Most nests are found as our customers light their fires for the first time after the summer and the room fills with smoke. There are also the tell-tale signs of twigs falling down the chimney (that’s the birds putting scaffolding in place for the nest…), sightings of the Jackdaws on the roof and around the pot, and even the noise of the chattering birds can sometimes be heard.
Prevention is far better (cheaper and safer!) than cure. We cannot take out nests or cap a chimney if there is any evidence of a ‘live’ nest, and indeed eggs or live young. It’s against the law for us – and for the householder – so we will have to wait until the nesting season is over. As the weather has been so warm, birds are already active so time is of the essence! (We have seen this and the BBC reported this during the week!) THE BBC REPORT (Click to play video)
Happy New year!
The warm weather has made for an interesting season for us. People have still prepared themselves for winter as usual and the Wilkins Chimney Sweep team have been hard at work. The weather, though, has meant that customers aren’t using their chimneys much yet – indeed many have barely worn a winter coat so far this winter.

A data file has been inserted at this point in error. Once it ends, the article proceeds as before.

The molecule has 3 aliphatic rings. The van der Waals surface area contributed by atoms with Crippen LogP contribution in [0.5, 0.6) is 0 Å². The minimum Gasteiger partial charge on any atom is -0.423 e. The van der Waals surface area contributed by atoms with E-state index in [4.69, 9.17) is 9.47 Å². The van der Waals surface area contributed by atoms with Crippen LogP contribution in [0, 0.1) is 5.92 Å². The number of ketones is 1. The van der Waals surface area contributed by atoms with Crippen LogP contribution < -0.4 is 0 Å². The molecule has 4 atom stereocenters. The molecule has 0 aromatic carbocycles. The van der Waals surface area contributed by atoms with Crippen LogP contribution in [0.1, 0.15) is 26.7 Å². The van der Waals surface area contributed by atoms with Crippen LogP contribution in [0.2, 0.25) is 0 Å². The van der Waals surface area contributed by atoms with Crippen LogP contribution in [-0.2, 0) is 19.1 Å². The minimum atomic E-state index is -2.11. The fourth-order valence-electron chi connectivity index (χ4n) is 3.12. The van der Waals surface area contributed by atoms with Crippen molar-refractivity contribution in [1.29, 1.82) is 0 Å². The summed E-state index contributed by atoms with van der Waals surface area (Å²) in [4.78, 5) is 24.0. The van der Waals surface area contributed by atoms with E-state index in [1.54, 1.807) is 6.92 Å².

Like everyone, including the weather forecasters it appears, we have no idea what the weather will bring – not so long ago the forecast was for the worst winter on record (indeed we blogged in September following ‘severe weather warnings’ that never materialised)– and before that the hottest summer! It’s good to be prepared for when the cold truly sets in for sure – but only time will tell when that is. Our thoughts are with the victims of the floods and the teams working to help keep them safe, recover their property and help them move back to their homes quickly.